Animal bites and rabies management in BC

Rabies is an almost invariably fatal zoonotic viral infection, and kills more than 59 000 people annually around the world, mostly in Asia and Africa.


Rabies is an almost invariably fatal zoonotic viral infection, and kills more than 59 000 people annually around the world, mostly in Asia and Africa. In Canada, rabies is rare; the last human case occurred in 2007. The only case in recent history in BC occurred in 2003 when an adult male was fatally infected with the bat-variant rabies virus. Potential rabies exposures, however, occur frequently and need to be assessed and managed properly.  

Rabies virus variants are maintained in particular reservoir species. Globally, dogs are the source of the vast majority of human rabies deaths. Fortunately, vaccination and animal-control programs in Canada have eliminated dogs as rabies reservoirs. In Canada, rabies is primarily transmitted by bats, skunks, and foxes;[1] however, these species are not reservoirs in all provinces, as discussed below. 

In BC, bats are the only known rabies reservoir species. In 2015 and 2016, 14% of the bat specimens sent from BC to the national reference laboratory tested positive for rabies. Infected bats are considered more likely to come into contact with humans and subsequently be tested because of altered behavior. It is estimated that less than 0.5% of bats are actually infected.[2

Other species in BC that have tested positive for rabies between 1969 and 2016 include 5 cats, 4 skunks, 1 beaver, and 1 horse. All had bat-variant rabies except for two cases, which had the skunk strain. Follow-up studies concluded that skunk and other nonbat rabies strains are not endemic in BC. 

Rabies is transmitted to humans by exposure to the saliva or neural tissue of an infected animal, most often through a bite, scratch, or contact with a mucous membrane. The incubation period in humans is usually 3 to 8 weeks, rarely as short as a few days or as long as several years. 

Immediate wound washing by flushing with warm water for 15 minutes decreases the risk of infection. If the risk of rabies is high, a course of rabies postexposure prophylaxis (RPEP) consisting of one dose of rabies immune globulin and four doses of rabies vaccine on days 0, 3, 7, and 14 is recommended. Once the clinical disease manifests, treatment does not usually affect the rapid progression to death. Other risk-management options include animal observation and animal testing.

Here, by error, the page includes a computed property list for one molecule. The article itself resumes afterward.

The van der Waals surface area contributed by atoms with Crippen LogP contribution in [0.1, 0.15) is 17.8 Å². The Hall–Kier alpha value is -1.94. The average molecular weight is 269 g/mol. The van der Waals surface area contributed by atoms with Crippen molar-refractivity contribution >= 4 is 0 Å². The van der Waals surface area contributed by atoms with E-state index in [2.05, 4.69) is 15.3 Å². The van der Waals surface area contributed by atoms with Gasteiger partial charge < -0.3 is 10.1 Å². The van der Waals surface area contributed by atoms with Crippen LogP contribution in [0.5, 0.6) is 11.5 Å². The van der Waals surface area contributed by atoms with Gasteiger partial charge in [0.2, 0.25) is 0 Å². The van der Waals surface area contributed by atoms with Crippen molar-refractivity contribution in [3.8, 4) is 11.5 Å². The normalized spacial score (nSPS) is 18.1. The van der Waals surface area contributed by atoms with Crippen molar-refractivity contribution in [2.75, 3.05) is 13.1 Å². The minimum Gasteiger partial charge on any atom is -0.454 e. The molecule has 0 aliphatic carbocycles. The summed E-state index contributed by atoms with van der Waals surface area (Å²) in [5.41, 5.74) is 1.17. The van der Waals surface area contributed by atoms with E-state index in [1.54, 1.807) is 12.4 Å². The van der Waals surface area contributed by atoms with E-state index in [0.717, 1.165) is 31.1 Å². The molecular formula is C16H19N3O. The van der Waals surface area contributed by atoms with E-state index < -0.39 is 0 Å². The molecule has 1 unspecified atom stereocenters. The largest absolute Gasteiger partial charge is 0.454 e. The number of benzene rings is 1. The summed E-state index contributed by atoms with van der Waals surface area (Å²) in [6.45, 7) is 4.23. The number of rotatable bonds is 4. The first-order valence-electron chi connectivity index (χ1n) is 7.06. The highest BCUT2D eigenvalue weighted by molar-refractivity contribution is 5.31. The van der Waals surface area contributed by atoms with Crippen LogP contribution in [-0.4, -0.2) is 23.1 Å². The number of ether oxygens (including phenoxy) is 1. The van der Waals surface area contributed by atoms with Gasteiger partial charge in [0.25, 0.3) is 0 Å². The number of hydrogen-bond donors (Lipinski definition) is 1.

Exposures considered a high risk for rabies should be discussed with the medical health officer, who must approve all requests for RPEP. 

In BC, as bats are reservoirs for rabies, any contact with a bat through which saliva or neural tissue may have been introduced is considered very high risk, and testing of the bat and immediate RPEP should be considered. Aside from bats, other animal bites in BC should be assessed to determine if there are factors that would increase the rabies risk. The most common situations where rabies risk is elevated involve animals that:
•    Are demonstrating neurological behavior compatible with rabies. In this case, the risk of rabies is high and testing of the animal and immediate RPEP should be considered.  
•    Have been imported from, or traveled to, a rabies-endemic area within the last 6 months. 
•    Had known contact with a bat within the last 6 months.

If none of these risk factors are present, then the risk of rabies is low. Dog bites are not reportable in BC unless rabies is a concern.  

It is important to note that these risk factors are specific to exposures that occur in BC. If the exposure has occurred elsewhere in Canada or outside of Canada, then the risk assessment and management must be adapted.

Fortunately, rabies remains a rare disease. Prevention by animal vaccination, public education to limit physical contact with bats, and postexposure prophylaxis are the mainstays of protection.
—Melissa McLaws, DVM, PhD
—Eleni Galanis, MD, MPH, FRCPC

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This article is the opinion of the BC Centre for Disease Control and has not been peer reviewed by the BCMJ Editorial Board.


References

1.    Canadian Food Inspection Agency. Rabies in Canada. Accessed 28 February 2017. http://www.inspection.gc.ca/animals/terrestrial-animals/diseases/reporta....
2.    Pybus MJ. Rabies in insectivorous bats of western Canada, 1979 to 1983. J Wildl Dis 1986;22:307-313.

Melissa McLaws, DVM, PhD, Eleni Galanis, MD, MPH, FRCPC. Animal bites and rabies management in BC. BCMJ, Vol. 59, No. 3, April, 2017, Page(s) 185 - BCCDC.



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